hush light.

If you wonder why I can't stop waxing poetic about Spring's lazy arrival, it's only because it feels like I'm greeting an old childhood friend, like that new girl from 6th grade who had the nerve to show up wearing eye shadow and pumps and didn't stay for long, but whose memory still makes me smile.

I'd still sit and have coffee with you, Dawn, I quite like nervy girls.

Things are prone to changing around here, but the one thing that never, ever does is the teetering stack of to do lists by my bed. And on my floor. And strewn around the entire house.

I'm heart-deep right now in spring cleaning, which I'll have to tell you about in a separate post because right now I don't have enough words for it.

These days, the weather is drippy and impetuous.
Coldish and breezyish.
I'm doing my best to enjoy March as-is.

Under her influence, I'm a wild optimist, a risky dreamer, a friend of the rainy day. By March, in Ohio, Winter starts to wane.  It does not follow that Spring kicks in.  Sun happens, March through May, in small, non-contiguous, lingering bursts.  But it will be two months, anyway, before Spring is here to stay.

April is, after all, no stranger to snow.

March is not ambivalent in the least. It totally has a purpose, and it is called pause.  Respite, re-calibration, ramping up.  It is March's job is to make sure we're sick and tired of winter, and ready and waiting for spring. Roger, that.

And even if March is raw throats and runny noses, sick days and sleepless nights, it seems like last gasps, like end parens, on a season that surely is near done.  Right? Right! Besides, it opened up a Friday to finish an over due project, between tissues and appointments and tea.

March is rain, rain, (snow), rain!  After Winter's deep freeze, its kitty-paw snow, I'd all but forgotten that plip-plop, plip-plop.  It actually woke me up one night.  Then hypnotized me right back to sleep.
Then you send the odd flurry of snow.  The day after Winter is over, say.  It didn't stick around, but still...On the second day of Spring, it is forty three degrees...

I think, March, it's fair to say you also have a sense of humor.

You are crunchy brown earth, too thuggish to dig, too ugly to not at least feel the itch.  Yes, I'm the one who orders seeds after Christmas, poking with a spade, eager to begin.  I recognize that this March moment's important, this awareness that someday soon, something must be done.

You are pre-daffodils I dare to cut, when the buds are barely more bulge than stem.  I know I'm pushing it.  I expect nothing.  They bloom anyway.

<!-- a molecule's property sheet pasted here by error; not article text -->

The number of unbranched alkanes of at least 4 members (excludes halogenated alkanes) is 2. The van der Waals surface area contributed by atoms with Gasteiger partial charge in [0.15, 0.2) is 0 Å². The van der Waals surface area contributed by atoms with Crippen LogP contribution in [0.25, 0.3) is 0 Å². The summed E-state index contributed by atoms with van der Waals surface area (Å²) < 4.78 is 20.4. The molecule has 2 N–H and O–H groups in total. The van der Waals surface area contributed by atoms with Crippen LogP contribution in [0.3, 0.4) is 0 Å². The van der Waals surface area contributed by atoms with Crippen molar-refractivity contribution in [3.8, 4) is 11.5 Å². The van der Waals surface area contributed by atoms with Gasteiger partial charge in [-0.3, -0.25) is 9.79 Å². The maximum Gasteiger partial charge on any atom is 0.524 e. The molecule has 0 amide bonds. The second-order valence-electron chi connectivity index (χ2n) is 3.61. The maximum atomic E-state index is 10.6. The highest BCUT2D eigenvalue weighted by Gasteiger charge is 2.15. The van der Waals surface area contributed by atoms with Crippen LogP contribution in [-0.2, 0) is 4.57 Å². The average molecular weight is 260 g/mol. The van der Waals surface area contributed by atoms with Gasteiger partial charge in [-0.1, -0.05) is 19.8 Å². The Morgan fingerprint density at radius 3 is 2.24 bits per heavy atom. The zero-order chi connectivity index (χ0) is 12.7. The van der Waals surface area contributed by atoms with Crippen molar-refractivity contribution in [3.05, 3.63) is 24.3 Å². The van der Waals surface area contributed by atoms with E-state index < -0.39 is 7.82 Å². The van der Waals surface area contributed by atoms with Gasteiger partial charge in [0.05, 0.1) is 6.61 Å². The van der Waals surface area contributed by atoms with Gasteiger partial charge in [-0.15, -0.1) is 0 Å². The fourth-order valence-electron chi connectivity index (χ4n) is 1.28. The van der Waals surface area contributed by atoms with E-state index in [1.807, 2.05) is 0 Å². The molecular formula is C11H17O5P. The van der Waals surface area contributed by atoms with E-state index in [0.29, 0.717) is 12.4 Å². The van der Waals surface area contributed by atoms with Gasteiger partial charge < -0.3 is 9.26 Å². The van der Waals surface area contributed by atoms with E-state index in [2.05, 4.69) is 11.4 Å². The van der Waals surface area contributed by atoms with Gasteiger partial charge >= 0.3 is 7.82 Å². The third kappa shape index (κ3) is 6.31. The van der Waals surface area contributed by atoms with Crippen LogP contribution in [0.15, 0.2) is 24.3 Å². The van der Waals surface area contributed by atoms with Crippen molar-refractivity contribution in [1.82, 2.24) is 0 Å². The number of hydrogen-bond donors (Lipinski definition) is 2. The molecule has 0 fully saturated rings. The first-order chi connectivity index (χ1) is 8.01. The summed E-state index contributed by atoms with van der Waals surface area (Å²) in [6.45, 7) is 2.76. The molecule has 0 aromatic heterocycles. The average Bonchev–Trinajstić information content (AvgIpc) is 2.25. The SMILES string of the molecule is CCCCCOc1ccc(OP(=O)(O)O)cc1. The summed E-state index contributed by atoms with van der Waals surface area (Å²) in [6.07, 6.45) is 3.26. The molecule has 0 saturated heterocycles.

And then, there's the light, the last faded light, the final throes of Winter's soft hum.  Raging bright sun is returning with a vengeance, and I'm dusting off my soon-requisite squint.  And doubling down, drinking my fill of the intermittent, exquisite overcast.  The flannel skies, the tip-toe mornings, the pale monochrome afternoons.  Hush light.

In the past week, between clear and glare, I've been gifted a few pigeon-belly grey days.  Oyster shell days.  Damp newspaper days.  Old sock, fresh concrete, dirty mop water days.  Days with light so gauzy and fair that even laundry baskets look appealing.  Full, unfolded laundry baskets.  Did I mention I love this light?   

So while I might not call March my most favorite month, it seems I rather like it, turbulent temps and all.

This, I cannot fix.  It's during this last, long peninsula of winter that I double down, take stock, get serious.  When I pause long enough to pay heed to the daffodils, appreciate the moments, give thanks for a new season.

just sayin'


1 ripe avocado, halved and pitted
1 teaspoon freshly squeezed lemon juice, plus more to taste
Sea salt and coarsely ground black pepper
1 thick-cut slice seeded multigrain bread, toasted
½ teaspoon pepitas (pine nuts)
½ teaspoon sesame seeds
¼ teaspoon red-pepper flakes
Extra-virgin olive oil, for drizzling

1. In a medium bowl, combine the avocado halves with the lemon juice and a pinch of salt and pepper. Using the back of a spoon, lightly smash the avocado until chunky but not yet a smooth spread. Season to taste with additional lemon juice, salt and pepper, if needed.
2. Arrange the toast on a serving plate and spoon the avocado onto the middle of the toast. Spread the avocado slightly to cover the toast. Sprinkle the avocado with the pepitas, sesame seeds and red-pepper flakes, then drizzle with olive oil before serving.


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